02 May Protips on How to Sleep Better at Night, Part 1
A good night’s sleep is just as important as regular exercise and a healthy diet. Research shows that poor sleep (interrupted, restless, or less than 8 hours per night on a consistent basis) has immediate negative effects on your hormones, exercise performance and brain function.
Bad sleep can also cause weight gain and increase disease risk in both adults and children.
On the flipside, good sleep can help you eat less, exercise better and live healthier. In part 1 of our Protips on How to Sleep Better at Night, we’ll explore a few ways you can get your Z’s.
1 Increase Bright Light Exposure During The Day
Your body has a natural time-keeping clock known as your circadian rhythm. The circadian rhythm talks to your brain, body and hormones, telling them all when it’s time to sleep and, when it’s not, helps you stay awake.
Natural sunlight or bright light during the day helps keep your circadian rhythm healthy. This improves daytime energy, as well as nighttime sleep quality and duration.
In people with insomnia, daytime bright light exposure improved sleep quality and duration. It also reduced the time it took to fall asleep by 83%.
Protip: Try grabbing more sun during the day to help you sleep at night. If that’s not practical, research artificial bright-light devices and bulbs — they work wonders!
2Reduce Blue Light Exposure in the Evening
Blue light — the stuff that blasts out of electronic devices, like your smartphone or iPad — is one of the worst disruptors of circadian rhythm out there.
Take back your Z’s and reduce blue light exposure past sunset. Most modern smartphones have a screen-dimming feature that cuts down on the amount of blue light projected from its screen.
Protip: Stop watching TV and turn off any blue-lit electronic devices two hours before heading to bed.
3Don’t Consume Caffeine Late in the Day
Caffeine has numerous benefits and is consumed by 90% of the US population. Who doesn’t love a blast of coffee in the morning, or an afternoon diet soda to keep your synapses going?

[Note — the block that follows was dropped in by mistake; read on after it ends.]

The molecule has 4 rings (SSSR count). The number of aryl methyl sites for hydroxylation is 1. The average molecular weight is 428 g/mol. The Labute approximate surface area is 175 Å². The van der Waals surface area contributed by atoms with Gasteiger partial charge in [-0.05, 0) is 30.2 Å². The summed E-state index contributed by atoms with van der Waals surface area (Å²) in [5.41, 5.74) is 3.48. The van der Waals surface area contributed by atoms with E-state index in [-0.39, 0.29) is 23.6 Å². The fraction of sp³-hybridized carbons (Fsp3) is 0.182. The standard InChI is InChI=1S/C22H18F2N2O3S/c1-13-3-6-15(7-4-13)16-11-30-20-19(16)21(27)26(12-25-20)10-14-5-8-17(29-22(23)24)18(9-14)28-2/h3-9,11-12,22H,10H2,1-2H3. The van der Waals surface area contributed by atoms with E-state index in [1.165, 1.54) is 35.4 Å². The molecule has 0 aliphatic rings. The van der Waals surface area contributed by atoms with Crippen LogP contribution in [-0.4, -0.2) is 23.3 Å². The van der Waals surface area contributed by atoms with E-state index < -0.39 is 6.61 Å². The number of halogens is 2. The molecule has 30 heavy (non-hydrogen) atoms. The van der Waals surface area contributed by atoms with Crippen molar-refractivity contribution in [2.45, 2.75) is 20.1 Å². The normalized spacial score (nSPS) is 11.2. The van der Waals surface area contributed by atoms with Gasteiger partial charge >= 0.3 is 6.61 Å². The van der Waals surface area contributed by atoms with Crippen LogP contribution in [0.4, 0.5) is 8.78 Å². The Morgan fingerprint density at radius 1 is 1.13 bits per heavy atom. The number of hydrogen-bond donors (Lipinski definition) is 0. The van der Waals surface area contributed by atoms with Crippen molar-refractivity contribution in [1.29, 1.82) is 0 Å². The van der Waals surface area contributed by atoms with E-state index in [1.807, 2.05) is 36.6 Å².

But the later in the day caffeine is consumed, the harder it might be to fall asleep. Caffeine can stay in your blood for 6–8 hours, stimulating your nervous system. That may stop your body from naturally relaxing at night.
Protip: Assuming you work a 9 to 5, stop drinking significant amounts of caffeine after 3 p.m. to ensure a good night’s sleep.
4Cut Back on Daytime Naps
While short power naps are beneficial, long or irregular napping during the day can negatively affect your sleep. Sleeping in the daytime can confuse your internal clock, meaning that you may struggle to sleep at night.
In fact, in one study, participants ended up being sleepier during the day after taking daytime naps.
Another study noted that while napping for 30 minutes or less can enhance daytime brain function, longer naps can negatively affect health and sleep quality.
If you take regular daytime naps and sleep well, you shouldn’t have to worry. The effects of napping depend on the individual.
Protip: If you can squeeze in a daytime nap, make it only 30 minutes or less. Like with all things sleep, if you practice this shortened nap cycle, soon you won’t need an alarm — your body will wake itself up naturally!
5Try to Sleep and Wake at Consistent Times
Your body’s circadian rhythm functions on a set loop, aligning itself with sunrise and sunset. During this loop, your body generates melatonin — the chemical that signals your brain when it’s time to sleep — and learns to make melatonin on a schedule.
Building a consistent routine with your sleep and waking times can aid long-term sleep quality. That means if you stay up late on the weekends, you are tampering with the system your body has built.
If you struggle with sleep, try to get in the habit of waking up and going to bed at similar times. After several weeks, you may not even need an alarm.